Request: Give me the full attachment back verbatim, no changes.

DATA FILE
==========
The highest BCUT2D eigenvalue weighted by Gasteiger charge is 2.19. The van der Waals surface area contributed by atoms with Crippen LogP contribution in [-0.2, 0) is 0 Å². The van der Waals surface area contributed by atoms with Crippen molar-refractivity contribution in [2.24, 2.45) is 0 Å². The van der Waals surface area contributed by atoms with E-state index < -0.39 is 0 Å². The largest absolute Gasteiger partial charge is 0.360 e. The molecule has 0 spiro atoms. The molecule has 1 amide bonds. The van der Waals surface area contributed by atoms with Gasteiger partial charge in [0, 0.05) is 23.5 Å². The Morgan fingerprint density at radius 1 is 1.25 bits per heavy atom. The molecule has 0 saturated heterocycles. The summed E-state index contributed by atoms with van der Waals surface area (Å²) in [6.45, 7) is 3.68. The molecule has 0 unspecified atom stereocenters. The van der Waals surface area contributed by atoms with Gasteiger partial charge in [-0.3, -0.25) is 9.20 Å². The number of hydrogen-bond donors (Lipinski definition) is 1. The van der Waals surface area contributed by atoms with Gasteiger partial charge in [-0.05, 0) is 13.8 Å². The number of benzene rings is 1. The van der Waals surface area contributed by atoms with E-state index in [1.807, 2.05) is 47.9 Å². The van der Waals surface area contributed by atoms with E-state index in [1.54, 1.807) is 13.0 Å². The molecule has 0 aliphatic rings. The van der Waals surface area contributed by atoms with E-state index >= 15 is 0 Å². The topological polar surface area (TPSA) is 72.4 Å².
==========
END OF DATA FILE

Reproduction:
The highest BCUT2D eigenvalue weighted by Gasteiger charge is 2.19. The van der Waals surface area contributed by atoms with Crippen LogP contribution in [-0.2, 0) is 0 Å². The van der Waals surface area contributed by atoms with Crippen molar-refractivity contribution in [2.24, 2.45) is 0 Å². The van der Waals surface area contributed by atoms with E-state index < -0.39 is 0 Å². The largest absolute Gasteiger partial charge is 0.360 e. The molecule has 0 spiro atoms. The molecule has 1 amide bonds. The van der Waals surface area contributed by atoms with Gasteiger partial charge in [0, 0.05) is 23.5 Å². The Morgan fingerprint density at radius 1 is 1.25 bits per heavy atom. The molecule has 0 saturated heterocycles. The summed E-state index contributed by atoms with van der Waals surface area (Å²) in [6.45, 7) is 3.68. The molecule has 0 unspecified atom stereocenters. The van der Waals surface area contributed by atoms with Gasteiger partial charge in [-0.3, -0.25) is 9.20 Å². The number of hydrogen-bond donors (Lipinski definition) is 1. The van der Waals surface area contributed by atoms with Gasteiger partial charge in [-0.05, 0) is 13.8 Å². The number of benzene rings is 1. The van der Waals surface area contributed by atoms with E-state index in [1.807, 2.05) is 47.9 Å². The van der Waals surface area contributed by atoms with E-state index in [1.54, 1.807) is 13.0 Å². The molecule has 0 aliphatic rings. The van der Waals surface area contributed by atoms with E-state index >= 15 is 0 Å². The topological polar surface area (TPSA) is 72.4 Å².